Significant uses of nanotechnology have surfaced in the last few years with applications for architectural design and the construction of built environments.
In October 2011, the Nobel Prize for Physics was awarded to two researchers from Manchester University for their work on graphene. But if, like much of the world, you’re left wondering just what graphene is, and why it deserves a Nobel Prize, then help is at hand.
Graphene, as the Nobel winner Andre Geim says: "is stronger and stiffer than diamond, yet can be stretched by a quarter of its length, like rubber. Its surface area is the largest known for its weight." Needless to say, graphene holds tremendous promise for the future as does titanium dioxide (TiO2) and carbon nanotubes. It may take building enclosure materials (coatings, panels and insulation) to dramatic new levels of performance in terms of energy, light, security and intelligence.
The programme contains several interviews with experts.
Key learning points:
- What is nanotechnology and what are its opportunities?
- An overview of graphene or titanium dioxide and/or carbon nanotubes (not exclusively), explaining the materials and the potential
- New themes in robotics; stereolithography
- Some thermal and structural benefits (aerogel, carbon)
- Examples of new products
About the contributors
Rachel Armstrong, author of Living Architecture. She innovates and designs sustainable solutions for the built and natural environment using advanced new technologies such as, Synthetic Biology – the rational engineering of living systems - and smart chemistry. Her research prompts a re-evaluation of how we think about our homes and cities and raises questions about sustainable development of the built environment. She creates open innovation platforms for academia and industry to address environmental challenges such as carbon capture and recycling, smart 'living' materials and sustainable design.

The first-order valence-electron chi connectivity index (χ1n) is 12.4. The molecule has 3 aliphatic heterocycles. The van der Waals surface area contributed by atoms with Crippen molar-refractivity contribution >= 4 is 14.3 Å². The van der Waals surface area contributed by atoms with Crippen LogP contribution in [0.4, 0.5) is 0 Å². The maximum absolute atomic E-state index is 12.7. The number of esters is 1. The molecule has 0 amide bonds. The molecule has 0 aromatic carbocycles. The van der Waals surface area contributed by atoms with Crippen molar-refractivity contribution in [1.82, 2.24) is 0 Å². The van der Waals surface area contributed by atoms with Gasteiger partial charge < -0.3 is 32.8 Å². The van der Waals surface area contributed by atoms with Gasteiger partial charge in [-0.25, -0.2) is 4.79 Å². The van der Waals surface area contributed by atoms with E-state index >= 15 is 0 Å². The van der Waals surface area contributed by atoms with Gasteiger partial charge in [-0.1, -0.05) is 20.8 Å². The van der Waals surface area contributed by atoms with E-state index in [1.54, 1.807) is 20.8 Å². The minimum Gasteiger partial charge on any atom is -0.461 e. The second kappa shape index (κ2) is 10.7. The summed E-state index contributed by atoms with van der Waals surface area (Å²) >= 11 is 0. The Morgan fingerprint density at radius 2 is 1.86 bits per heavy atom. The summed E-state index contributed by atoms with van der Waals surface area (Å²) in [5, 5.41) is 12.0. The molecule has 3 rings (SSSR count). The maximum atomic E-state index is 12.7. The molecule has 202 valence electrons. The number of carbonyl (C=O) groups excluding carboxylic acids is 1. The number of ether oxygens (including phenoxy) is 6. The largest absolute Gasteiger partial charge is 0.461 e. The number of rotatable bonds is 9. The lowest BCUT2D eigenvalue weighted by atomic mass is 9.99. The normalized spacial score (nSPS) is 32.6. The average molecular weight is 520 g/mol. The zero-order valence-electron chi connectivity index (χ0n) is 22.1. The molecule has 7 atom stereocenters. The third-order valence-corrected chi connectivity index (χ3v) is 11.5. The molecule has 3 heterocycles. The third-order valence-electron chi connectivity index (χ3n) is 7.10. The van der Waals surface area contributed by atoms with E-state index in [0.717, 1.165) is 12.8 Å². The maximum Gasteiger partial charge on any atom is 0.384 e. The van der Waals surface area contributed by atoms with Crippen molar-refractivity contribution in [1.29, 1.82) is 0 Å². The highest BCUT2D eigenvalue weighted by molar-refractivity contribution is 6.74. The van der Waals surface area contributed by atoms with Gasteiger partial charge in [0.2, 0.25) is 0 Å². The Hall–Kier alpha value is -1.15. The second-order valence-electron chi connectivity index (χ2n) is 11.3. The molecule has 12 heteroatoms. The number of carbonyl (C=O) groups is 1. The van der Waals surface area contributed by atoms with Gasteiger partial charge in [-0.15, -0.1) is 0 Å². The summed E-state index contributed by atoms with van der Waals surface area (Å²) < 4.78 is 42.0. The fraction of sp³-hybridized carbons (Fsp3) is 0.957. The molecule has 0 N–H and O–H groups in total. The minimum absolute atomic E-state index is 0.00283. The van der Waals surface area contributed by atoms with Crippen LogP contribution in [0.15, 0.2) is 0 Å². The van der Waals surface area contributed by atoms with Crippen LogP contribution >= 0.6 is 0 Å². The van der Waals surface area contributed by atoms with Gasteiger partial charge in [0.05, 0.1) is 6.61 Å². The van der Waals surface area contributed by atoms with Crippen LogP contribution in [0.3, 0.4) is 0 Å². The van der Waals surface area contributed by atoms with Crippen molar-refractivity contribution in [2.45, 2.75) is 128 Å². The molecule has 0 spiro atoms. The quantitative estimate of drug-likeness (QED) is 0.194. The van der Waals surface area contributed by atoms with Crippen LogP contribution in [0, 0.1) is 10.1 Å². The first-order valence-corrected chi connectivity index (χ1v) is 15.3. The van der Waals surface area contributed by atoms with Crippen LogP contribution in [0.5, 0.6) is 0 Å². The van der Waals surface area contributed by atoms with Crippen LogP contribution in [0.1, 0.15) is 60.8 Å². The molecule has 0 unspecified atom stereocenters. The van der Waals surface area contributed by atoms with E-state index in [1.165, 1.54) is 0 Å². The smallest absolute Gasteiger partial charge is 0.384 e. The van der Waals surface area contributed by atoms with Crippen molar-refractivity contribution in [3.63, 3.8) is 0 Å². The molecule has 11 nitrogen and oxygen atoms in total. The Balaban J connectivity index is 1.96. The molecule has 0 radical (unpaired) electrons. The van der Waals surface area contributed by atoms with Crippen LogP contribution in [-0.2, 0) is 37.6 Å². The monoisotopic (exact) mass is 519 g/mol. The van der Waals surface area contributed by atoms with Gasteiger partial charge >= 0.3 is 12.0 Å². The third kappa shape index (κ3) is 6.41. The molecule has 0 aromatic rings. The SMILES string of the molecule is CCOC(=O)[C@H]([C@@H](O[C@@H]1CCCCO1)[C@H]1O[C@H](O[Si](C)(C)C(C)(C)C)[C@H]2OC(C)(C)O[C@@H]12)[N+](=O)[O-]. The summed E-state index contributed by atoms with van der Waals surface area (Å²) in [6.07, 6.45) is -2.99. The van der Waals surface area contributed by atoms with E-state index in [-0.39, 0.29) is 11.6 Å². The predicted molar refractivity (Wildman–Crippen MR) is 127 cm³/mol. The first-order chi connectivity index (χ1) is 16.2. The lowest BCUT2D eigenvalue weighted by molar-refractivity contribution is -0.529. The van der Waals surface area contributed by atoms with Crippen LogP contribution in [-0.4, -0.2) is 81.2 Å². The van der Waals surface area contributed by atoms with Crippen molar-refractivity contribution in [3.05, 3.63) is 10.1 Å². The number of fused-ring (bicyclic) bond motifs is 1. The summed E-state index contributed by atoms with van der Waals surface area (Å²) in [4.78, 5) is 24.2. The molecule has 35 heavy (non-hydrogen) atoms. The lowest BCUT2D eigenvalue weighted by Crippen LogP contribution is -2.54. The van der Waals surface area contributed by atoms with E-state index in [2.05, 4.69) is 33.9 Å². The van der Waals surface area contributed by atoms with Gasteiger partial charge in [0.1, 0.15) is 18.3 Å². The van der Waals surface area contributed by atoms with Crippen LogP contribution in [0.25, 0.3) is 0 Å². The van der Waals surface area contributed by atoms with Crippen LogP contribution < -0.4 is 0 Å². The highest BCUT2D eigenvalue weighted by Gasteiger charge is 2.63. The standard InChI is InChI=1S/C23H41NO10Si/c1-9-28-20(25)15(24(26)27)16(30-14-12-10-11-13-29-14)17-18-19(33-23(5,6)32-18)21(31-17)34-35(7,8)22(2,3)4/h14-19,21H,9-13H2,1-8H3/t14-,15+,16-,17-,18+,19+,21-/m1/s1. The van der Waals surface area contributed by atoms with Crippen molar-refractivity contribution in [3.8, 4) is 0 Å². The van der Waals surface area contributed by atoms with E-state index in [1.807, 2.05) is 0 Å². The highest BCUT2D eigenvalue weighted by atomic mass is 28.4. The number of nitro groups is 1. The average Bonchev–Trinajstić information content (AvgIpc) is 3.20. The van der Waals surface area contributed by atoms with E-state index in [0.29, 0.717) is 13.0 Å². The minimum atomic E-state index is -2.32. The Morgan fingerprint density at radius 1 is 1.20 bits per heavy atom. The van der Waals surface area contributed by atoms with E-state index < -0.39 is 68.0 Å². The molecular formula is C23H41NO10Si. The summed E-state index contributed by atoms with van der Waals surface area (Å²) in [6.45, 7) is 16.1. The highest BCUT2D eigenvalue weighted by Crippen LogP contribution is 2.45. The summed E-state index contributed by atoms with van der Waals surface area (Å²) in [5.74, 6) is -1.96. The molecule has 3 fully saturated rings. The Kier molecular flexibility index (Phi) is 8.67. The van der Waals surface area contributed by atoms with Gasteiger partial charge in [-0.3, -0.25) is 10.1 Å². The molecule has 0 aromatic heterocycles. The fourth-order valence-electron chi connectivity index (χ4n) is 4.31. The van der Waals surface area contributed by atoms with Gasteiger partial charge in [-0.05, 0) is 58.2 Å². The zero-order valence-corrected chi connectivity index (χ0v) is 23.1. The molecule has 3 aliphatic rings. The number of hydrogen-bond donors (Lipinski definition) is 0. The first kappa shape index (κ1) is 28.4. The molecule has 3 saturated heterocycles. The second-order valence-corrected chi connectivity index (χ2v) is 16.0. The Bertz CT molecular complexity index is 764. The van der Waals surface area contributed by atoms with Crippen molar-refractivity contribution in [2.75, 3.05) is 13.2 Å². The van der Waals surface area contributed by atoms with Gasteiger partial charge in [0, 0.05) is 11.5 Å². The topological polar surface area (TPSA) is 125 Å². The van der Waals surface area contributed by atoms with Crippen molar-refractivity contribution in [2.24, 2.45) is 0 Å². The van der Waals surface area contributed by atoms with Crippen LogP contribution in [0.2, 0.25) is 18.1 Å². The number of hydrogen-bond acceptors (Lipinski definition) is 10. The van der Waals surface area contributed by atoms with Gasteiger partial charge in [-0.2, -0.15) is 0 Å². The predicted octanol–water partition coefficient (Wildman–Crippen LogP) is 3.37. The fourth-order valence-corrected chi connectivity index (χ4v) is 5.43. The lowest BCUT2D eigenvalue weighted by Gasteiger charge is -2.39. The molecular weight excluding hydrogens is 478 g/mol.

Viv Regan is Assistant Director of education charity, NGO, NVYO WORLDwrite. She is an experienced journalist working in Africa, India and the UK and is also a producer at Chew on it productions. She is a freelance assessor of youth programmes and co-director of the educational consultancy ME-WE.
Timandra Harkness is a Science Educator and communicator and director of Fame Lab at Cheltenham Science Festival. She has written for newspapers and magazines including the Daily Telegraph, WIRED and BBC Focus, Men’s Health and The Journal of the Royal Statistical Society on science, technology, statistics and motoring.
John Johansen, architect and author. In 1948, Johansen settled down and established his own practice in New Canaan, Connecticut to accompany four of his other colleagues, Marcel Breuer, Philip Johnson, Landis Gores, and Eliot Noyes. From 1955 to 1960, he was the adjunct professor at Yale School of Architecture, which had happened to become a vigorous center for modernism. At the time of his death, he was married to Ati Gropius Johansen, noted art educator and daughter of Walter Gropius.